Posts Tagged ‘Scientist’

Lipstick On My Lab Coat

Lesbian femme scientist pin-up girl from the I Heart Brooklyn Girls Calendar 2009. Awesome! Retro styled, femme woman presenting the sexy side of science. A bit of fun, not too serious. Could this be an image to use for getting lesbian women interested in science?

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From the OSTEM entry in the Partnering for Excellence: Innovations in Science + Technology + Engineering + Math (STEM) Education  competition.

 “Out in Science, Technology, Engineering & Mathematics (oSTEM), is a national student society that educates and develops lesbian, gay, bisexual, transgender, queer, and allied (LGBTQA) youth across the United States. Altogether, the oSTEM society is a sustainable infrastructure that creates co-curricular STEM opportunities at public and private universities across the country. As oSTEM grows, we plan to bring our programs to high schools and community centers. We provide students with resources, professional opportunities, and mentorships, and the national board encourages each chapter to focus on developing their local STEM communities. The growth of oSTEM depends on the national board and student leaders throughout the country. Everyone is welcome to participate and benefit from oSTEM.”

What a great organistation. There should be an organisation such as this in Australia.

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When asked to name a female scientist who springs to mind?

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Dana Scully

Image via Wikipedia

I was watching the X-Files movie last night on television, and it took me back to my teenage years and my immense admiration and fascination with Dana Scully. She was a strong, intelligent, beautiful, professional scientist and FBI agent. She was my idol. I wanted to be a Forensic Pathologist like her. I wanted to solve crimes using science. She inspired me to want to study science. And watching the movie last night, viewing it from a more mature angle, l realised what a fantastic role model she was. Empowered, intelligent, tough, holds her own, a feminist (or close). And last but not least, as a redhead (not natural though) I thought it was so fantastic that this smart sexy scientist was a redhead! I certainly would use Dana Scully as an example of a good female scientist role model (and as redheaded role model too!)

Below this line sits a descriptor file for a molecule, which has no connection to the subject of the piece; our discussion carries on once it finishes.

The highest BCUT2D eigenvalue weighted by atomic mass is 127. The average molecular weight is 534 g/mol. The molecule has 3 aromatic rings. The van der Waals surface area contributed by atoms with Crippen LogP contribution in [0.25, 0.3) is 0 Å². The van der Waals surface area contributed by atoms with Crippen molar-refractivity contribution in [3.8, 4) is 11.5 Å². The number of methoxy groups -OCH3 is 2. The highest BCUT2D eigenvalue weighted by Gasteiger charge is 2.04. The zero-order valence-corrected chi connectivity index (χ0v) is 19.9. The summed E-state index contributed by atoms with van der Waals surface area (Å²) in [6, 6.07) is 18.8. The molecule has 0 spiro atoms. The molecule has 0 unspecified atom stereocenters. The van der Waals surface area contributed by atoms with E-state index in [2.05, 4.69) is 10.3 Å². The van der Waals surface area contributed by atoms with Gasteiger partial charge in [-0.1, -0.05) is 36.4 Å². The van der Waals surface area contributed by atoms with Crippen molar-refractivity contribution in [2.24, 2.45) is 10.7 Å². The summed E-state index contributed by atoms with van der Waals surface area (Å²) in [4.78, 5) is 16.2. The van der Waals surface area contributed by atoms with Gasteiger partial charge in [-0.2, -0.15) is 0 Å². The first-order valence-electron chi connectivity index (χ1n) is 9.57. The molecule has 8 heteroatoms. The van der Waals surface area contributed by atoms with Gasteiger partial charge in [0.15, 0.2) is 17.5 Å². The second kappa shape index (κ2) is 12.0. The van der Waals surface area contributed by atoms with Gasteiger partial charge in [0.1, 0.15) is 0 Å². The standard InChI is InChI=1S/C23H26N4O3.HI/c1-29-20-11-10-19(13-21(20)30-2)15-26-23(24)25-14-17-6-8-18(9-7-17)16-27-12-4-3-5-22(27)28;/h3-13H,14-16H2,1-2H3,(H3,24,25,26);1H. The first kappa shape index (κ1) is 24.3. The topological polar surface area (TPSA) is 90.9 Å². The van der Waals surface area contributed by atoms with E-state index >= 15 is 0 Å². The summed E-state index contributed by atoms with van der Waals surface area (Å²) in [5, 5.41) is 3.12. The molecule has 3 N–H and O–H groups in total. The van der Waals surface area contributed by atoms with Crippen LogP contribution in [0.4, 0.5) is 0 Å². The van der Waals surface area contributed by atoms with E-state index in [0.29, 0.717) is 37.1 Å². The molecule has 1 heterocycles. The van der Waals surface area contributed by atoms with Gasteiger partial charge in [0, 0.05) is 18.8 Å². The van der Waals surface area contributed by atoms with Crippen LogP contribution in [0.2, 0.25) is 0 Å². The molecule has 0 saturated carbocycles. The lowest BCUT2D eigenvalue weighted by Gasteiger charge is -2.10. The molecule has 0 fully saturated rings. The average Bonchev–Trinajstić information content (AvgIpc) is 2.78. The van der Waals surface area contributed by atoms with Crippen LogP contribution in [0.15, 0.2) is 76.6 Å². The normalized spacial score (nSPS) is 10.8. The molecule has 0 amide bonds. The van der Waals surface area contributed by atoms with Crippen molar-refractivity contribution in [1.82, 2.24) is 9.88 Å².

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I am a proud woman, lesbian and scientist. I think it’s about time us gay lady scientists raised our collective voices and told the stories of our lives! If you want to share, please add your comments.

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Rosalind Franklin, co-creator of the single X-...

Image via Wikipedia

When I was undertaking postgrad studies in a microbiology and molecular biology lab I remember discussing Rosalind Franklin – a X-Ray Crystallographer who along with Watson & Crick determined the structure of DNA. We also discussed how she missed out on winning the Nobel Prize for this scientific break through. I was interested in her story! And given that she had conducted most of her work in the 1940’s & 50’s when there weren’t too many women in science this fascinated me even more!!

For a good biography of Rosalind Franklin have a look at Wikipedia – http://en.wikipedia.org/wiki/Rosalind_Franklin.

This article also focuses on the controversy surrounding her role in the discovery of the structure of DNA, the lack of recognition of her role, prejudices she faced as a woman and the most saddest part of all – her death from complications from ovarian cancer before her role in this ground breaking discovery was recognised. And due to her death, according to Nobel Prize rules regarding nominating posthumously, she missed out on being awarded the Nobel Prize along with Crick, Watson, and Wilkins in 1962 (although as referenced in this article, the prize was for work on nucleic acids as well as the structure of DNA).

And as a woman and a scientist that has worked with DNA I think Rosalind Franklin is a true inspiration, and although the controversies surrounding her role in discovering the structure of DNA and the sexism and prejudices she faced can overshadow her contributions, I think more people should be made aware of her significant work.

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